Buy-To-Let Is A Hands-on Investment, Says Property Journalist Sharon Dale

Who speaks from experience. Here are her tips on how to minimise stress and maximise income

When it comes to property investment, it’s like Sinatra said: “Mistakes, I’ve made a few.”
 
I’ve bought in the wrong area, lost my heart to a good-looking house that turned out to be a money pit and I have fallen for sob stories from tenants who were bad people.

So, I know a thing or two about the stresses and strains that buy-to-let can bring. It’s not an easy option and the returns have not been huge but I wouldn’t put my money anywhere else. The stock market is too volatile for my liking and interest rates on savings are too low. I also like the fact I can see my investment.
 

If you’re thinking of buying to let, here are some tips:


Consider costs.
The government seems to be doing its best to dampen the buy-to-let market. Investors must now pay an extra three per cent stamp duty on their property purchases. Tax relief on mortgage interest has also been cut and then there is capital gains to consider when you sell an investment property. It all adds up.


Think long term.
The old saying that property doubles in value every seven years is not true. I’ve had my buy-to-let for ten years and for five of them, during the recession, the value remained static. However, the rent pays the mortgage and so we did make small gains. That’s why I would never get an interest-only mortgage, as you are entirely reliant on capital growth.


Income.
Work out the rental yield, which is the annual rent as a percentage of the purchase price. You should be looking for between five and eight per cent.  For example, a property worth £200,000 that generates £10,000 worth of rent has a five per cent yield.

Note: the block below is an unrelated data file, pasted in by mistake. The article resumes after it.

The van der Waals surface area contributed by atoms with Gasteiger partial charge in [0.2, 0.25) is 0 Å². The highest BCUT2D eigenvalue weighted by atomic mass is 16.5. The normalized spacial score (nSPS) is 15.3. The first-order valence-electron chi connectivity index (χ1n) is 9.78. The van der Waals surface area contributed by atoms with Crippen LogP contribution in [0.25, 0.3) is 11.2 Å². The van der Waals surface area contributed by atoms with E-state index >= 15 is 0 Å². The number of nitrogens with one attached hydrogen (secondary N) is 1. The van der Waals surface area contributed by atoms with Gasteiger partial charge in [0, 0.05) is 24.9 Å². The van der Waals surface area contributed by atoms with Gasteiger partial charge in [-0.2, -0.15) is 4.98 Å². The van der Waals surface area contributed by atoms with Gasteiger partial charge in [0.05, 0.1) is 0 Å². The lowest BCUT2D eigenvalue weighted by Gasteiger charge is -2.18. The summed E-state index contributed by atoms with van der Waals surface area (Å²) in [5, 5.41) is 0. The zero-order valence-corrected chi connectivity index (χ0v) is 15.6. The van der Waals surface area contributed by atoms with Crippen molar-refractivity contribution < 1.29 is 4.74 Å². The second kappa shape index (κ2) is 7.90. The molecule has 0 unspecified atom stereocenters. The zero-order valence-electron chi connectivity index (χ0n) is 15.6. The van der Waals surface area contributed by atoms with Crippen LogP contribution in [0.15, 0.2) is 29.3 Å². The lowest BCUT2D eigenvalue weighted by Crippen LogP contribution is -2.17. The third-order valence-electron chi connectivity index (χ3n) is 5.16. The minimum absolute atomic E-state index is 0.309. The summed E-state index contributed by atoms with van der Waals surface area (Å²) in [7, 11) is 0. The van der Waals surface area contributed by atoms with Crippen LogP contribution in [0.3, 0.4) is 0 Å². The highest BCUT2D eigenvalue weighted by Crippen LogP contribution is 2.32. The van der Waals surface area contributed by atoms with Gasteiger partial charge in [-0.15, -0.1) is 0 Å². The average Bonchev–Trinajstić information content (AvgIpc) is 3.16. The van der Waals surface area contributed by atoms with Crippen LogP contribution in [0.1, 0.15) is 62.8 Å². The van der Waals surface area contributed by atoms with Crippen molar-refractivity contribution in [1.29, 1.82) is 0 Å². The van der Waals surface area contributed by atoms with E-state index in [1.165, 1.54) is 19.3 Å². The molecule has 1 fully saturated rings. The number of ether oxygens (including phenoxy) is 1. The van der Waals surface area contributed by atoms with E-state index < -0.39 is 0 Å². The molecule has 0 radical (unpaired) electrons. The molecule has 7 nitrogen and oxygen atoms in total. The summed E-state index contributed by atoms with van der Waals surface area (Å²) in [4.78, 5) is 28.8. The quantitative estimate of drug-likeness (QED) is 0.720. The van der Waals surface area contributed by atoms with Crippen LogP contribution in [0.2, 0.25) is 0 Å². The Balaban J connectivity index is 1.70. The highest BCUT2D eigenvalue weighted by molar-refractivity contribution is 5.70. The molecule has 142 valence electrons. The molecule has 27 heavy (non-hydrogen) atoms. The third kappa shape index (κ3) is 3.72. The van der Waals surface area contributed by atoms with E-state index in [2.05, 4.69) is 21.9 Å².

Where to buy
I would always buy in an area you know or have carefully researched and visited. The last property boom claimed many victims who bought cheap homes, sight unseen, through rogue investment companies. Look for good or up-and-coming areas with good schools and transport links. You can generate high rental yields by buying low-priced property in rundown areas but your chances of having a bad tenant are also increased and capital growth will be poor.

What to buy: My property is an old cottage.
It looks cute and has some lovely original features and that’s why I bought it. However, the plumbing turned out to be an absolute nightmare. The old lead piping was buried in the walls and we had burst after burst, which cost us a fortune. It also needed a new roof.  Old properties can be costly unless they have been completely modernised and the work has been well done.

If you buy a “do’er upper” you enter the arena of property renovation, which brings its own issues. It’s why more investors are buying newly-built homes. This is certainly something I would consider. Those with a big budget could also look at investing in a larger property and creating a shared house for young professionals with all bills included. The yields on this type of investment is double that of the average buy-to-let.


Maintenance and voids.
You must factor these into your ongoing costs and create a slush fund to pay for annual gas safety checks, insurance and repairs. There will also be voids between tenants when you will need to pay the mortgage, council tax and utility bills.


Management.
If you manage your own property, be prepared to find and vet tenants, which is not easy as most now look on Rightmove and only estate and letting agents have access to this. You’ll also have calls at all hours about everything from leaks to broken boilers. To avoid this, you can pay a set-up fee and 10-12 per cent of the rent to a letting agent. Make sure the agent is reputable and ARLA Safe Agent registered.
 
Exit strategy.
When you buy bricks and mortar your money is tied up. Even in a fast-moving market, sales take time to go through and they can fall through. If you are in a slow market, finding a buyer can take a few months.

Publish date: 16/10/2017